After 29 Apr 1669 Bishop Nathaniel Crew 3rd Baron Crew (age 36) was appointed Clerk of the Closet to King Charles II of England Scotland and Ireland (age 38).

In 1671 Bishop Nathaniel Crew 3rd Baron Crew (age 37) was appointed Bishop of Oxford.

On 09 Feb 1671 Catherine Stewart was born to James Duke of York (age 37) and Anne Hyde Duchess of York (age 33). She was baptised by Bishop Nathaniel Crew 3rd Baron Crew (age 38).

In 1674 Bishop Nathaniel Crew 3rd Baron Crew (age 40) was appointed Bishop of Durham.

Around 1675 John Greenhill (age 31) (attributed). Portrait of Bishop Nathaniel Crew 3rd Baron Crew (age 41).

On 14 Oct 1675 [his mother] Jemima Waldegrave Baroness Crew (age 73) died.

On 12 Dec 1679 [his father] John Crew 1st Baron Crew (age 81) died. His son [his brother] Thomas Crew 2nd Baron Crew (age 55) succeeded 2nd Baron Crew of Stene in Northamptonshire.

In 1680 Bishop Nathaniel Crew 3rd Baron Crew (age 46) lived at 16 17 Great Piazza Covent Garden.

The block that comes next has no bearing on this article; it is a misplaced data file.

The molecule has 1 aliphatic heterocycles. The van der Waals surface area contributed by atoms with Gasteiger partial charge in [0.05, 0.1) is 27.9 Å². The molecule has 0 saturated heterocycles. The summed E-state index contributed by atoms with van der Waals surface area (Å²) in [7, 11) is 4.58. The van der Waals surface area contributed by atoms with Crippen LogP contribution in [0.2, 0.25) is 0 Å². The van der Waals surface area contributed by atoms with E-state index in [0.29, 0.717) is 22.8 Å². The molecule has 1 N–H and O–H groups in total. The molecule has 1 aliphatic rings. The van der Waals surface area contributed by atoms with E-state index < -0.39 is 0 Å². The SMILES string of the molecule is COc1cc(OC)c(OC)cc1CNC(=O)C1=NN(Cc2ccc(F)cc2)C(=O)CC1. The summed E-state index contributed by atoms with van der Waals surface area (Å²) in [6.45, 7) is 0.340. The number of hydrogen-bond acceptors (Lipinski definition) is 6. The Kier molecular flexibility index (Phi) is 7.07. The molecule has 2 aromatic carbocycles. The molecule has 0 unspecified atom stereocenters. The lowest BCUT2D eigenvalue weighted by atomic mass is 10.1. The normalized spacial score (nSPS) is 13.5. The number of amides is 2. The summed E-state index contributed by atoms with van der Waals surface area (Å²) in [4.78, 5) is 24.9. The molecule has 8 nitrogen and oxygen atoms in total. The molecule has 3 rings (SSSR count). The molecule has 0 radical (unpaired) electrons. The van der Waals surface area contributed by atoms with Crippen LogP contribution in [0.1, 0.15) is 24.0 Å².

From 1681 to 1688 Bishop Nathaniel Crew 3rd Baron Crew (age 54) lived at 43 King Street.

Evelyn's Diary. 30 Mar 1684. Easter day. The Bp. of Rochester [Dr. Turner] (age 46) preach'd before, the King (age 53) after which his Ma*, accompanied with three of his natural sonns, the Dukes of Northumberland (age 18), Richmond, and St. Alban's (age 13) (sons of Portsmouth (age 34), Cleaveland (age 43), and Nelly (age 34)), went up to the Altar; ye three boyes entering before the King (age 53) within the railes, at the right hand, and three Bishops on the left, viz. London (age 52) (who officiated), Durham (age 51), and Rochester (age 46), with the Sub-dean Dr. Holder. the King (age 53) kneeling before the Altar, zaking his offering, the Bishop first receiv'd, and then his Ma* after which he retir'd to a canopied seate on the right hand. Note, there was perfume burnt before the Office began. I had receiv'd ye Sacrament at Whitehall early with the Lords and Household, ye Bp. of London officiating. Then went to St. Martin's [Map], where Dr. Tenison (age 47) preach'd (recover'd from yc small-pox); then went againe to Whitehall as above. In the afternoone went to St. Martin's againe.